(3) I did not apply EQ or high-frequency noise reduction to either source. My edits were limited to volume, speed, cross-fades at the beginning and end of patches, and such elimination or reduction of drops, static, clicks, and bumps as I could obtain without losing any music. 122707 runs 3-5 percent slower than 9379; I matched the speed of 122707 to 9379 in all cases. Edits were done in WaveLab Elements 7, with gentle use of the iZotope Ozone Declicker.
(a) Acoustic Set:
A mono version of the left channel of 9379 supplies most of the acoustic set. From Monkey and the Engineer until A Voice From On High, the right channel of 9379 is mostly hiss and does not add to the listening experience. The taper fixed the problem after Rosalie McFall, so the final three songs are in stereo.
Friend of the Devil, missing in 9379, comes entirely from 122707. As luck would have it, this is the best-sounding recording of any acoustic tune captured in 122707. For the most part, the acoustic set in 122707 is plagued by mike noise, static, and loud audience chatter, but during FOTD, these problems are largely absent.
Given that this show includes the only known version of So Sad, I devoted special attention to this track. The performance is very delicate and hard to hear over the chattering of the audience. The version included here is a mono version of the left channel of 9379 until 1:18, at which point it becomes a matrix of the left channel of 9379 and the right channel of 122707. (The recording of So Sad on 122707 cuts in at this point, and the right channel is free of the static that plagues the left channel.) For the second half of the song, at least, this combination brings out more detail than any other approach that I could devise. (Many thanks to Light Into Ashes for the suggestion!) It is a beautiful performance; perhaps the band would have played the song again, if the audience had only shut up and listened.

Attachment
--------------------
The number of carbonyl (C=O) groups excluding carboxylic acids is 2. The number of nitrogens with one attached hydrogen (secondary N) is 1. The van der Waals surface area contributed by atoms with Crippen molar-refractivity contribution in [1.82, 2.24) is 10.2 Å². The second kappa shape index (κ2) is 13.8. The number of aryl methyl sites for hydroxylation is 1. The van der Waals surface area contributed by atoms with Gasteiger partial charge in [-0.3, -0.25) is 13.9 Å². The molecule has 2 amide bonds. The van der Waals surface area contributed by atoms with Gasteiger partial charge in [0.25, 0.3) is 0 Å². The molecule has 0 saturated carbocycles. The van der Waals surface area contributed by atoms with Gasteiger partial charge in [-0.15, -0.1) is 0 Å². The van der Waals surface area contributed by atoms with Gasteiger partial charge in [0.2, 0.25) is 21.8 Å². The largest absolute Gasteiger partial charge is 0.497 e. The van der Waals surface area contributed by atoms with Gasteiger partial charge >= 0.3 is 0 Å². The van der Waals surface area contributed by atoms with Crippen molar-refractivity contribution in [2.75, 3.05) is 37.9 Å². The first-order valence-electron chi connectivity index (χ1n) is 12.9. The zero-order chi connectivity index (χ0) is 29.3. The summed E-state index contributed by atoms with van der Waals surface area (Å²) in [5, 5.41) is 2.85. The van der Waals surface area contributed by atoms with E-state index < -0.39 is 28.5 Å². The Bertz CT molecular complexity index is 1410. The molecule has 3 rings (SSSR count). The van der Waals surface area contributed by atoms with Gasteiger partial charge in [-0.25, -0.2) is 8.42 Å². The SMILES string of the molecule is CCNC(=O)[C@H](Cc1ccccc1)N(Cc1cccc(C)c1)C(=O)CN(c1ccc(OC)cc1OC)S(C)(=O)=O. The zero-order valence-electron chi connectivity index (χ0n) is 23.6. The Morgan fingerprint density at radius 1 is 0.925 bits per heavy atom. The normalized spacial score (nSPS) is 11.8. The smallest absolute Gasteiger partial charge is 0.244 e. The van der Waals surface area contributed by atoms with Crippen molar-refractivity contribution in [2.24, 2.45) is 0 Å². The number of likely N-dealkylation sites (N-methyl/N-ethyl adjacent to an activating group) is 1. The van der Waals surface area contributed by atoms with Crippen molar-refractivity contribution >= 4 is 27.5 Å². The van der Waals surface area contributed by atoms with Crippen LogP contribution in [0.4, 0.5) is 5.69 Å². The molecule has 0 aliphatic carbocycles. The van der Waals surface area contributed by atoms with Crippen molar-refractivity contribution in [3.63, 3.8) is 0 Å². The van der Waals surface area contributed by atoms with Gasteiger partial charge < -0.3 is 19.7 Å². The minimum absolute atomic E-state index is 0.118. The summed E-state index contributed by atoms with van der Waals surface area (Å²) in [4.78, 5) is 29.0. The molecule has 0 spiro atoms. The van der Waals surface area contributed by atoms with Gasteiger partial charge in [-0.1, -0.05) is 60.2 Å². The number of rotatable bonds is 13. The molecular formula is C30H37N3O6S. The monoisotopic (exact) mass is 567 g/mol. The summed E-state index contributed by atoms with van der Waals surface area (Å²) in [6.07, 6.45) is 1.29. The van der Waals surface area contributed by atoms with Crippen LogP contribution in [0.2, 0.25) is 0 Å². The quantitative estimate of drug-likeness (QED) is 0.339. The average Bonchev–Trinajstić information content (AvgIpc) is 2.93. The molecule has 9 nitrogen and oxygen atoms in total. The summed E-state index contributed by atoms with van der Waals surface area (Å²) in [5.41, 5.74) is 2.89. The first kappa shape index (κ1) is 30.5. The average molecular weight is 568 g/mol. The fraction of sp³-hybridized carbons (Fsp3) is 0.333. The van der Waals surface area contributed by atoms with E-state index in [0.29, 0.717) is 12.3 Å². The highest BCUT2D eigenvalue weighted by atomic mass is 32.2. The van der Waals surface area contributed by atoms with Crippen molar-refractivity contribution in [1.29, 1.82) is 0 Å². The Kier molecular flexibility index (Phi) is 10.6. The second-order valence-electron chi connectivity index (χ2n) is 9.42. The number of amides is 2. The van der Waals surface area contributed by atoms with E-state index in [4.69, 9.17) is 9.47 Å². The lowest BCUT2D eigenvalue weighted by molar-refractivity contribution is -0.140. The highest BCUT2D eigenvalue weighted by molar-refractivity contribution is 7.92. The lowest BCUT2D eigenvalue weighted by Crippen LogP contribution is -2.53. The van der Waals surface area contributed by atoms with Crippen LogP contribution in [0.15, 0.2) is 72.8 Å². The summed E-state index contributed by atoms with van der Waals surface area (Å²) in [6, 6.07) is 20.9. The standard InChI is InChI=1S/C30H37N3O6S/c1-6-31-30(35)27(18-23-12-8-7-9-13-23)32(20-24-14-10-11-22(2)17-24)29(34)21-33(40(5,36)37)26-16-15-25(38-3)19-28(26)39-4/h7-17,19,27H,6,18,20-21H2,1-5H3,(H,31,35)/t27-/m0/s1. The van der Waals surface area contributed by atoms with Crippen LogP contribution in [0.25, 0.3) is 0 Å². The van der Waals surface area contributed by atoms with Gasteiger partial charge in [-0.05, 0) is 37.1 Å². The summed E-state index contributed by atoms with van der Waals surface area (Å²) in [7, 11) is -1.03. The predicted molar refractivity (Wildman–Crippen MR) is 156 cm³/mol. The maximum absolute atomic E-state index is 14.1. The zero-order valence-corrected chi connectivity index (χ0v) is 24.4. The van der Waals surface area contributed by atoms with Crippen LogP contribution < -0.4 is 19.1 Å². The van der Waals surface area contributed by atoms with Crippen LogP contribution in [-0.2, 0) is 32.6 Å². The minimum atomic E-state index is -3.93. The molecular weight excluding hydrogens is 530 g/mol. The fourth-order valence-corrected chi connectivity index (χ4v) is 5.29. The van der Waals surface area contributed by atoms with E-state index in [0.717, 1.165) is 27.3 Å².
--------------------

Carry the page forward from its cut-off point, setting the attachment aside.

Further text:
(b) NRPS Set:
By the time NPRS takes the stage, both tapers have solved most of their technical difficulties. As noted above, 122707 is generally clearer than 9379, but it is incomplete and more vulnerable to audience chatter.
122707 supplies the first three songs and Lodi, and 9379 supplies the final four. Dirty Business and Last Lonely Eagle, the quieter songs, are composites. 9379 supplies the first 2:43 of Dirty Business, and 122707 supplies the rest. In 9379, Last Lonely Eagle is missing Garcia's entire solo: it seems to have been deliberately cut out, perhaps because it was partially damaged. 122707 supplies the missing passage at 2:01-2:44, and for once the audience is relatively quiet.
(c) Electric Set:
9379 supplies the Night of the Living Dead introduction. Morning Dew is a composite: 122707 supplies the beginning and end, and 9379 supplies 0:35-4:14. 122707 supplies the rest of the set through I Know You Rider, which is patched with 9379 at 1:30-2:41 and 3:58-3:59. 122707 ends at that point, so 9379 is the only source for the final two tunes, Viola Lee Blues and Uncle John's Band.
In several places, 122707 features protracted bursts of static in the right channel. I patched these with the left channel. This occurs in Casey Jones (1:05-1:51), Good Lovin' (1:22-1:38, 2:22-3:18, 9:57-12:34), and China Cat Sunflower (2:49-2:53).
August 11, 2014
- 2014-08-25 00:59:35
- New York, NY
- Run time
- Combination of the two audience recordings shnid 9379 and shnid 122707; edits were limited to volume, speed, cross-fades at the beginning and end of patches, and such elimination or reduction of drops, static, clicks, and bumps as I could obtain without losing any music; see info files for details
- Transferred by
- Rob Darst;Jim Cooper;Jim Cotsman
- Fillmore East
Uploaded by Matthew Vernon on